One of the most enduring patterns is  ‘Willow,’ which looks like it should have been invented in China. However, it was actually introduced in the UK, albeit heavily influenced by Chinese imported pottery designs. The actual inventor of the Willow pattern is attributed to Spode, Staffordshire, UK but many other Staffordshire potteries were using similar, but slightly different, designs.

Victorian blue & white dish
Victorian blue & white sweet dish: Willow pattern

 

I know I haven’t quite answered the question of why we love blue and white. Maybe it is because of the numerous designs, the aesthetically pleasing colour combination and patterns, and the fact that it is associated with the development of white porcelain and tin glaze? For me, it is a combination of all these factors and perhaps more than a little visceral sentience!

 

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A Short Overview Of SylvaC Pottery

SylvaC Pottery

A Short Overview Of SylvaC Pottery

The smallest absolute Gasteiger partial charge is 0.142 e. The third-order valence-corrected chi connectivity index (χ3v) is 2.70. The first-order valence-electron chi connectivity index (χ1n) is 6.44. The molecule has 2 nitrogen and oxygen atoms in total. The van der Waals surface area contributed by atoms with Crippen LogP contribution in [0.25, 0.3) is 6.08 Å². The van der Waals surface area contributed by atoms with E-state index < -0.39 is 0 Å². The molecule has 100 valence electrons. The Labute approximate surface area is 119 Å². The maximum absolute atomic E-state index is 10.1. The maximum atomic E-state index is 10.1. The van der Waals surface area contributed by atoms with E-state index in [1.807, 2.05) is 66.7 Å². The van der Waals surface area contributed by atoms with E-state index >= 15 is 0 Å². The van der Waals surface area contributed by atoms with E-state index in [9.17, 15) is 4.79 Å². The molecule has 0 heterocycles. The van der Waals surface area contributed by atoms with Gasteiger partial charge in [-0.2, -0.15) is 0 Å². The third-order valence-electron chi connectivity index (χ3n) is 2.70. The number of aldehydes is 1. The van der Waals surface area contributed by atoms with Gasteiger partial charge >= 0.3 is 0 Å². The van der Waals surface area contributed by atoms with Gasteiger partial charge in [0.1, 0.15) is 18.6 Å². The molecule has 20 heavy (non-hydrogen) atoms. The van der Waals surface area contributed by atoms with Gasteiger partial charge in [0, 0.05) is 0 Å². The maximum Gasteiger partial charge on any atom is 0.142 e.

For those of you whom are regular readers of my blog, you are probably now all aware of the fact that I love pottery! Over the years I have acquired many pieces from vases to ornaments, to whole tea and dinner services. I don’t just collect one manufacturer or style; it tends to be a mixture of things that appeal at the time of purchase. Some things were given as gifts by now, sadly, deceased relatives and these items have sentimental value; a contact with the past and a loving memory. Others appeal because of their colour or style.

One of the pottery manufacturers which I do admire is SylvaC Pottery, and I have collected several pieces over the years. One or two pieces I will never part with just because I love them so much! It’s not that they are all worth a small fortune; SylvaC is increasing in value but you can still pick up the more common models for below £20. It’s just that they are unusual but still immediately identifiable as SylvaC.

SylvaC Pottery: